Print 14 comment(s) - last by TheJian.. on Jan 10 at 7:09 AM

Customers must verify that their ISP is part of Open Connect before using either the Super HD or 3D formats

Netflix is offering higher quality video formats in the way of Super HD and even a 3D option for certain films.

Through Netflix's own content delivery network (CDN), Open Connect, Netflix is offering Super HD options to improve picture quality for those with 1080p HDTVs.

In addition, select titles will be available in 3D, such as "Immortals," "The Art of Flight," "African Wild," "Scary Tales" and "Live Fire." Netflix said it will consider introducing more 3D titles if there's demand for it.

"These new Super HD and 3D formats are more challenging to deliver than our other video streams, which is why we will deliver them through Open Connect," said Ken Florance, vice president of content delivery at Netflix. "Any ISP that wants to be able to deliver our new formats can do so easily and for free."

Customers must verify that their ISP is part of Open Connect before using either the Super HD or 3D formats. If your ISP isn't part of Open Connect, you can get it right here.

Source: Netflix

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ISPs and Usage Based Pricing
By TDMoses on 1/8/2013 10:36:16 PM , Rating: 1
No matter how good or bad these formats are, they probably won't last since ISPs are shifting to a scheme which makes users pay based on the data they use.

RE: ISPs and Usage Based Pricing
By MadMan007 on 1/9/2013 1:04:07 AM , Rating: 5
Not to mention ISPs who aren't dumb pipes and have their own video services have absolutely no reason to 'voluntarily' help set up a system that would help Netflix.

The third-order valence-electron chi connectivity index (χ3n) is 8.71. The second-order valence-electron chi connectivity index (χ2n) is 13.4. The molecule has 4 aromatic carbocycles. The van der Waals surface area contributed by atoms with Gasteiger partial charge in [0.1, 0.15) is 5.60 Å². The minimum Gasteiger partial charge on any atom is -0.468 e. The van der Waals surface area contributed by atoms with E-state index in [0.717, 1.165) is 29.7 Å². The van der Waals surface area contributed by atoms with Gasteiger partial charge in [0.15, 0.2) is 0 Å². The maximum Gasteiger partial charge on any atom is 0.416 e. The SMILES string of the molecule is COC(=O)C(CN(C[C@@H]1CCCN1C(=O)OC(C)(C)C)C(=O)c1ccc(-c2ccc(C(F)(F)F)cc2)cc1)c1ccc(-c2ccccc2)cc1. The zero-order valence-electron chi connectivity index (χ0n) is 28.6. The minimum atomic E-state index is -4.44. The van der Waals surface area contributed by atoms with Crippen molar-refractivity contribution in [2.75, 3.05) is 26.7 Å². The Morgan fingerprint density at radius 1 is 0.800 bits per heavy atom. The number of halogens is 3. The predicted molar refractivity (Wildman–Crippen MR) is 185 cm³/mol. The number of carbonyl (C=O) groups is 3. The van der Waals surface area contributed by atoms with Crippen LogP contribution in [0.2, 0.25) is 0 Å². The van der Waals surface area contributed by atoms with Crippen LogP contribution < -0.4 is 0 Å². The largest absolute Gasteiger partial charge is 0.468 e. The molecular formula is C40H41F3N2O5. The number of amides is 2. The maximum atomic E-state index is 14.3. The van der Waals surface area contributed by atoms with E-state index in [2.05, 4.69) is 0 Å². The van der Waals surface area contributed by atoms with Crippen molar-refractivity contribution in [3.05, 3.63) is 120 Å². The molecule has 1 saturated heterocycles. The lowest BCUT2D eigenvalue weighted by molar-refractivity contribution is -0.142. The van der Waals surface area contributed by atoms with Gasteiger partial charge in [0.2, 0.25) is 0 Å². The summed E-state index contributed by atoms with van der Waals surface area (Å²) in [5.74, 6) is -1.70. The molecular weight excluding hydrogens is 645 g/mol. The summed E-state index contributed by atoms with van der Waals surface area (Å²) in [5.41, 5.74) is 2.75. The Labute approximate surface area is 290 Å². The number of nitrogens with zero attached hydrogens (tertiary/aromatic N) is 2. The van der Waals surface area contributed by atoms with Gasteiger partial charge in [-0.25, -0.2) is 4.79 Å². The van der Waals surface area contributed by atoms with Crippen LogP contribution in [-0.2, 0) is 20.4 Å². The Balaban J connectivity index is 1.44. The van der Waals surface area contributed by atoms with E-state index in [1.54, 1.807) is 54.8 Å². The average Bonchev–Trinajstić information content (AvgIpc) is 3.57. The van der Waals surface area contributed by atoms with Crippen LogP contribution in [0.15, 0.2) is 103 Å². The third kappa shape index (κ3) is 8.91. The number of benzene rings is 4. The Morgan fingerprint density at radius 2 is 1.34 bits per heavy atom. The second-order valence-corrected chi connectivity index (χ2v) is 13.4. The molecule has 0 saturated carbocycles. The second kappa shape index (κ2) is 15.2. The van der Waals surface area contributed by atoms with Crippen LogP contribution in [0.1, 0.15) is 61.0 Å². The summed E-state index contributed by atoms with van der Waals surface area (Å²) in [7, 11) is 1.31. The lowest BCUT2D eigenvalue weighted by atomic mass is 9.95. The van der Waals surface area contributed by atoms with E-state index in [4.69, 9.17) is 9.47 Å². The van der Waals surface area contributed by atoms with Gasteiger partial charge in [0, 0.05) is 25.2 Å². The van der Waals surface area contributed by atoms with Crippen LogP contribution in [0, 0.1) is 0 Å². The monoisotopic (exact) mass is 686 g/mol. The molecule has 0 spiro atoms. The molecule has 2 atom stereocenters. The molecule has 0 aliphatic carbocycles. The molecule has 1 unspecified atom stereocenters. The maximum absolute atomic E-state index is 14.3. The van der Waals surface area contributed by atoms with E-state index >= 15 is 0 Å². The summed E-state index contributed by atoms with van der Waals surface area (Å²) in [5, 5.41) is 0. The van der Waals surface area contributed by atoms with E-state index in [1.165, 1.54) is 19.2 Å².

I'm so glad entrenched interests can stifle innovation so easily *sigh*

By othercents on 1/9/2013 8:48:39 AM , Rating: 2
It would be beneficial for the ISP to use the Open Connect Appliance in all the major hubs. If they did it that way the ISP wouldn't have as much congestion going out of their networks to the internet since the end users would be connecting to the appliance that is just on the other end of the wire. It isn't that they are helping Netfix as much as reducing the cost of running the ISP.

However your right in the fact that the ISPs have their own video services would gladly stifle Netflix by configuring the Open Connect, making all connections use this appliance, then throttle the appliance to provide poor service. That would allow the ISP to push their service over the competition.

RE: ISPs and Usage Based Pricing
By HostileEffect on 1/9/13, Rating: 0
RE: ISPs and Usage Based Pricing
By Silver2k7 on 1/9/2013 3:12:48 AM , Rating: 2
Im not sure when flat rate was introduced, but I belive it was something like 1996 with the 0.5Mbit/0.5Mbit ADSL.

I know a few places like say Australia still have limits on how many Gigabytes can be used in a month..

And well some of the wireless internet forms are limited..

but for anything else it would be silly, to go back almost 20 years to charging for bandwith or minutes..

RE: ISPs and Usage Based Pricing
By StevoLincolnite on 1/9/2013 10:49:15 AM , Rating: 2
I know a few places like say Australia still have limits on how many Gigabytes can be used in a month..

Our mobile broadband I think you will find is very competitive if not cheaper than the USA.

Our fixed lines however, do have caps, but that's also due to the limited and relatively expensive inter-continental bandwidth pipes and having a monopoly on all the telecommunication infrastructure.

However, the flip side to caps is that ISP's in order to stay competitive give consumers free stuff, things like Xbox Live! Steam, Usenet etc' end up data free on allot of providers.

RE: ISPs and Usage Based Pricing
By Alexvrb on 1/9/2013 10:55:58 PM , Rating: 3
How is that a flip side? That's just an exception to their caps, making them suck slightly less. That's like saying that they kick you in the nuts every hour, but on the flip side sometimes they don't kick you in the nuts.

A flip side would be that they bring you breakfast every morning as a way of apologizing for horrible bandwidth caps.

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